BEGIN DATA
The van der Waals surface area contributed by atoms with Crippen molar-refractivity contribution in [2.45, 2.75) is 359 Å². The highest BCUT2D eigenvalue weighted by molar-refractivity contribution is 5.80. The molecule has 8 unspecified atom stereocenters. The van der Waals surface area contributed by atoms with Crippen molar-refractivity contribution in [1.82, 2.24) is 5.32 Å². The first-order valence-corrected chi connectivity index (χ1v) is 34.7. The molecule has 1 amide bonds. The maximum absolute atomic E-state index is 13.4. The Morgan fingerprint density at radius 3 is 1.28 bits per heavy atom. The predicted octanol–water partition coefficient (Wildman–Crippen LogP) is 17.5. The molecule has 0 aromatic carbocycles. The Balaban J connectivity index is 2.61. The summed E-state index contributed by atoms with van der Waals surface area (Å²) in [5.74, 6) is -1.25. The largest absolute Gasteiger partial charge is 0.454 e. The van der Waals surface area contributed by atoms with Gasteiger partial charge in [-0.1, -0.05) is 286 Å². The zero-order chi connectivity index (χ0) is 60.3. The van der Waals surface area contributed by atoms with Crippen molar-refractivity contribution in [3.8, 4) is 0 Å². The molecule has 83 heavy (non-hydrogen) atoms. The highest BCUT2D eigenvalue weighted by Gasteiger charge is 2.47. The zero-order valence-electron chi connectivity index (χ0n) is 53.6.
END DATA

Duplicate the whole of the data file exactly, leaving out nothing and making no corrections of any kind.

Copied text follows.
The van der Waals surface area contributed by atoms with Crippen molar-refractivity contribution in [2.45, 2.75) is 359 Å². The highest BCUT2D eigenvalue weighted by molar-refractivity contribution is 5.80. The molecule has 8 unspecified atom stereocenters. The van der Waals surface area contributed by atoms with Crippen molar-refractivity contribution in [1.82, 2.24) is 5.32 Å². The first-order valence-corrected chi connectivity index (χ1v) is 34.7. The molecule has 1 amide bonds. The maximum absolute atomic E-state index is 13.4. The Morgan fingerprint density at radius 3 is 1.28 bits per heavy atom. The predicted octanol–water partition coefficient (Wildman–Crippen LogP) is 17.5. The molecule has 0 aromatic carbocycles. The Balaban J connectivity index is 2.61. The summed E-state index contributed by atoms with van der Waals surface area (Å²) in [5.74, 6) is -1.25. The largest absolute Gasteiger partial charge is 0.454 e. The van der Waals surface area contributed by atoms with Gasteiger partial charge in [-0.1, -0.05) is 286 Å². The zero-order chi connectivity index (χ0) is 60.3. The van der Waals surface area contributed by atoms with Crippen molar-refractivity contribution in [3.8, 4) is 0 Å². The molecule has 83 heavy (non-hydrogen) atoms. The highest BCUT2D eigenvalue weighted by Gasteiger charge is 2.47. The zero-order valence-electron chi connectivity index (χ0n) is 53.6.